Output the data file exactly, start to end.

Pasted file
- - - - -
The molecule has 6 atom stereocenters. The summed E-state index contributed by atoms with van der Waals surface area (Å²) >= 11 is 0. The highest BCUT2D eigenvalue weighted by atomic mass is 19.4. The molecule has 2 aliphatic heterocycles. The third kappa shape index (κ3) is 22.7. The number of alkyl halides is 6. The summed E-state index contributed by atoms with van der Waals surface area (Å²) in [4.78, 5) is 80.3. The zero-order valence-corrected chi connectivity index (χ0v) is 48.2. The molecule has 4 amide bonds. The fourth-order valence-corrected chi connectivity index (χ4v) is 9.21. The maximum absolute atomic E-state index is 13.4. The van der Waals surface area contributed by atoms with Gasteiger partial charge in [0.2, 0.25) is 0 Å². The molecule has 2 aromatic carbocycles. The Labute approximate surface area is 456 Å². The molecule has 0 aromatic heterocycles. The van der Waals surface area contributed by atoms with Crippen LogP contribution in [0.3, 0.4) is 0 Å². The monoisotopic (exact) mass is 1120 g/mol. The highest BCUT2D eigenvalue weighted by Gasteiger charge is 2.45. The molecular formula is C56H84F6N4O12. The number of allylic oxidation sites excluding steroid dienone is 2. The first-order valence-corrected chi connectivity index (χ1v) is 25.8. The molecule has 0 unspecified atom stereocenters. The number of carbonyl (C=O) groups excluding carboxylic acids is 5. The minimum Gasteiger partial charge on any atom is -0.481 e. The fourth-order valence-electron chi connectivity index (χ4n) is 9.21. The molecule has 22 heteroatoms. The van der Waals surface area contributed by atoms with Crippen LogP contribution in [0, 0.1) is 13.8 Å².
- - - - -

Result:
The molecule has 6 atom stereocenters. The summed E-state index contributed by atoms with van der Waals surface area (Å²) >= 11 is 0. The highest BCUT2D eigenvalue weighted by atomic mass is 19.4. The molecule has 2 aliphatic heterocycles. The third kappa shape index (κ3) is 22.7. The number of alkyl halides is 6. The summed E-state index contributed by atoms with van der Waals surface area (Å²) in [4.78, 5) is 80.3. The zero-order valence-corrected chi connectivity index (χ0v) is 48.2. The molecule has 4 amide bonds. The fourth-order valence-corrected chi connectivity index (χ4v) is 9.21. The maximum absolute atomic E-state index is 13.4. The van der Waals surface area contributed by atoms with Gasteiger partial charge in [0.2, 0.25) is 0 Å². The molecule has 2 aromatic carbocycles. The Labute approximate surface area is 456 Å². The molecule has 0 aromatic heterocycles. The van der Waals surface area contributed by atoms with Crippen LogP contribution in [0.3, 0.4) is 0 Å². The monoisotopic (exact) mass is 1120 g/mol. The highest BCUT2D eigenvalue weighted by Gasteiger charge is 2.45. The molecular formula is C56H84F6N4O12. The number of allylic oxidation sites excluding steroid dienone is 2. The first-order valence-corrected chi connectivity index (χ1v) is 25.8. The molecule has 0 unspecified atom stereocenters. The number of carbonyl (C=O) groups excluding carboxylic acids is 5. The minimum Gasteiger partial charge on any atom is -0.481 e. The fourth-order valence-electron chi connectivity index (χ4n) is 9.21. The molecule has 22 heteroatoms. The van der Waals surface area contributed by atoms with Crippen LogP contribution in [0, 0.1) is 13.8 Å².